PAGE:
Ever fancied spending an hour or so with some cheeky monkeys? What a silly question, of course you have! Lucky for you I know just where you can make those dreams come true. It’s called the Jungle Place and it’s off the beaten track near Tulum, Mexico.
The Jungle Place is run by Heidi and Joel, and provides a sanctuary for more than 80 endangered spider monkeys. 17 years ago Heidi and Joel were looking to buy a place of their own and live a life of peace and quiet on the beach. Huh. Little did they know that fate had other plans. They were eating out one night when a local woman approached them and asked if they would like to buy a baby spider monkey as a pet. Now I don’t know about you, but I picture that scene as an old lady, bent of back, walking up to them and opening up a filthy shawl to reveal a tiny monkey. I'm not entirely sure how it actually played out, but if it’s not quite as Grimm’s fairy tale as that it oughta be.
Instead of just waving her away as most of us would do, they insisted on taking the monkey to a vet where they learnt that he was dehydrated, malnourished, ravaged by infection and on the verge of death. If he were to survive he would have nowhere to go. A victim of the illegal pet trade, he would die if released back into the wild, and there was no facility in the area that would provide him with the daily care that he would need for the rest of his life.
The vet had not considered the Heidi and Joel factor. Seriously, they should be wearing superhero capes. Not only were they determined the baby monkey would survive, they set about getting the necessary permits so that they could legally care for him for the rest of his life. Today that baby is Chaac, and he is still with them, the leader of the monkey colony.
Sadly, they quickly discovered that Chaac was not a unique case, and that there were hundreds of spider monkeys that were victims of the illegal pet trade, poaching and habitat destruction. So Heidi and Joel kissed their little beach shack plans goodbye and bought over 20 acres of jungle to start their sanctuary. It did not take long for word to spread, and they soon became the go-to place for wildlife agencies, vets, tour guides and locals to bring rescued monkeys. Fast forward to the present and Heidi and Joel have dedicated their lives to saving these spider monkeys.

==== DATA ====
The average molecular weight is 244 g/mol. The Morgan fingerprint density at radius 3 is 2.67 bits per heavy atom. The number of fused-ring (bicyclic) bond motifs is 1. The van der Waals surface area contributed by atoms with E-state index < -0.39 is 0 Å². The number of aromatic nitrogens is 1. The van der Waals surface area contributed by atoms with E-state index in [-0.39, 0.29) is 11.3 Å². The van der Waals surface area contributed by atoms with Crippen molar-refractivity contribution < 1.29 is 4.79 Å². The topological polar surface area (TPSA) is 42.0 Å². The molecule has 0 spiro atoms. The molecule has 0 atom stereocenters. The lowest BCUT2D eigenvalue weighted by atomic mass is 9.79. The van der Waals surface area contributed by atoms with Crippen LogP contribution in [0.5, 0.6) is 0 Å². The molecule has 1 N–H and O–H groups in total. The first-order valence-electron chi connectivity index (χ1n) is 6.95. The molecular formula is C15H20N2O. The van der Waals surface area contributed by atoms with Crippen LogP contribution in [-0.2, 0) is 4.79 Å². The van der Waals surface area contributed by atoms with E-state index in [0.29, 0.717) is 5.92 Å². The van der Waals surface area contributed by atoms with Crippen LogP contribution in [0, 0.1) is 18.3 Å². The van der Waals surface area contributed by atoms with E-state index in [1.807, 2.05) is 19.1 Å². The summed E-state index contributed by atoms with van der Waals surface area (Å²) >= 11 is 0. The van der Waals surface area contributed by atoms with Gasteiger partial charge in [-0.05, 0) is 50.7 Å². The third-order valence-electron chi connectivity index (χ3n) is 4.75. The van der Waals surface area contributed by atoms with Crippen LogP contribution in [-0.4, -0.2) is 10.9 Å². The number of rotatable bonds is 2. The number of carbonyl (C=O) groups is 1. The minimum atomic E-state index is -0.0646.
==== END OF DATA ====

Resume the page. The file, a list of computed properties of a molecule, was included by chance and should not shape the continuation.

This is one of those rare sanctuaries where the welfare of the animal is actually the main concern, and is put before all else. (See previous blog post Animal Tourism - the good the bad and the ugly) These monkeys are not being exploited in any way; it is totally up to them whether or not they choose to engage with you.
Before you meet the monkeys you will be asked to wash off any sunscreen, perfume and insect repellent. These can be harmful to the monkeys, and their welfare is the priority for Heidi and Joel. You will also have to remove all jewellery including watches, as their little hands are quicker than your eyes!
Be prepared to have monkeys cuddle you, jump on you and groom your hair. Also be prepared for them to give you the cold shoulder. It’s their choice. The monkeys make all the rules. You have to remember no sudden movements, no yelling, and no forcing them to sit with you if they get a better offer. Fortunately for us we had Les. They absolutely loved my husband. He was like the big silverback sitting in the corner and they could not get enough of him. (dear God please don't let him read this post)
If you are ever in this beautiful part of the world, it is more than worth paying a visit to the Jungle Place. It really is the most amazing, once in a life time experience, and you would be supporting such a worthy cause. The Jungle Place is entirely non-profit, and survives on the donations made to visit the sanctuary. You will need to book in advance though - tours are limited, but extremely vital in that they are the only way the sanctuary can survive.
(Click on the photos to enlarge)